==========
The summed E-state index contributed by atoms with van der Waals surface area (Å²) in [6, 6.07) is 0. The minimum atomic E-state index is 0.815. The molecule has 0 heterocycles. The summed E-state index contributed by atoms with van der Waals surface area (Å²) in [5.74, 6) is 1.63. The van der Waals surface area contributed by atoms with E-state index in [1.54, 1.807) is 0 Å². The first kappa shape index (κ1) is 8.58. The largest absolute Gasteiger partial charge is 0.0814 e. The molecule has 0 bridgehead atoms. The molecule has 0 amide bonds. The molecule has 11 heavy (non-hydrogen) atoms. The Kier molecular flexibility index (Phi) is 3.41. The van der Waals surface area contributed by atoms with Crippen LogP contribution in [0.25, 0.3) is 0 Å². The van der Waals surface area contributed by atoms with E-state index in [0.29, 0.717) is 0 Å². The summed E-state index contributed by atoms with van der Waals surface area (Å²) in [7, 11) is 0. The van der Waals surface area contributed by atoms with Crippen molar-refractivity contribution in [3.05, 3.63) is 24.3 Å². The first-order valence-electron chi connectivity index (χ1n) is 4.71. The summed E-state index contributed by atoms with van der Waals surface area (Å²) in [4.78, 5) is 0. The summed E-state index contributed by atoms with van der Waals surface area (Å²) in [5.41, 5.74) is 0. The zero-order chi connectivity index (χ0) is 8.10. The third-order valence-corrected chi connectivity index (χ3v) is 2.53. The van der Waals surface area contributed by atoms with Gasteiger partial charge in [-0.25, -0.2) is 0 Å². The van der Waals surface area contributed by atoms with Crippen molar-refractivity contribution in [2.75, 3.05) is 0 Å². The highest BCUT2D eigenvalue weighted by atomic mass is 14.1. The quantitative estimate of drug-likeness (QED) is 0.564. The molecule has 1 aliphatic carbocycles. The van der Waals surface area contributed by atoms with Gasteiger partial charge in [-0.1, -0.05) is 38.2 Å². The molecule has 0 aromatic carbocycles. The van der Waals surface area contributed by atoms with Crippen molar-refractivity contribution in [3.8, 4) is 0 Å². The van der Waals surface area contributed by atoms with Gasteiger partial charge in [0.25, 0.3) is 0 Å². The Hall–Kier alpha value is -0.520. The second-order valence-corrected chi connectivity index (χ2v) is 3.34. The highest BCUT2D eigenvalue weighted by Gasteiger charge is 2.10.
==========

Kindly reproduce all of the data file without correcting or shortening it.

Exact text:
The summed E-state index contributed by atoms with van der Waals surface area (Å²) in [6, 6.07) is 0. The minimum atomic E-state index is 0.815. The molecule has 0 heterocycles. The summed E-state index contributed by atoms with van der Waals surface area (Å²) in [5.74, 6) is 1.63. The van der Waals surface area contributed by atoms with E-state index in [1.54, 1.807) is 0 Å². The first kappa shape index (κ1) is 8.58. The largest absolute Gasteiger partial charge is 0.0814 e. The molecule has 0 bridgehead atoms. The molecule has 0 amide bonds. The molecule has 11 heavy (non-hydrogen) atoms. The Kier molecular flexibility index (Phi) is 3.41. The van der Waals surface area contributed by atoms with Crippen LogP contribution in [0.25, 0.3) is 0 Å². The van der Waals surface area contributed by atoms with E-state index in [0.29, 0.717) is 0 Å². The summed E-state index contributed by atoms with van der Waals surface area (Å²) in [7, 11) is 0. The van der Waals surface area contributed by atoms with Crippen molar-refractivity contribution in [3.05, 3.63) is 24.3 Å². The first-order valence-electron chi connectivity index (χ1n) is 4.71. The summed E-state index contributed by atoms with van der Waals surface area (Å²) in [4.78, 5) is 0. The summed E-state index contributed by atoms with van der Waals surface area (Å²) in [5.41, 5.74) is 0. The zero-order chi connectivity index (χ0) is 8.10. The third-order valence-corrected chi connectivity index (χ3v) is 2.53. The van der Waals surface area contributed by atoms with Gasteiger partial charge in [-0.25, -0.2) is 0 Å². The van der Waals surface area contributed by atoms with Crippen molar-refractivity contribution in [2.75, 3.05) is 0 Å². The highest BCUT2D eigenvalue weighted by atomic mass is 14.1. The quantitative estimate of drug-likeness (QED) is 0.564. The molecule has 1 aliphatic carbocycles. The van der Waals surface area contributed by atoms with Gasteiger partial charge in [-0.1, -0.05) is 38.2 Å². The molecule has 0 aromatic carbocycles. The van der Waals surface area contributed by atoms with Crippen molar-refractivity contribution in [3.8, 4) is 0 Å². The van der Waals surface area contributed by atoms with Gasteiger partial charge in [0.25, 0.3) is 0 Å². The Hall–Kier alpha value is -0.520. The second-order valence-corrected chi connectivity index (χ2v) is 3.34. The highest BCUT2D eigenvalue weighted by Gasteiger charge is 2.10.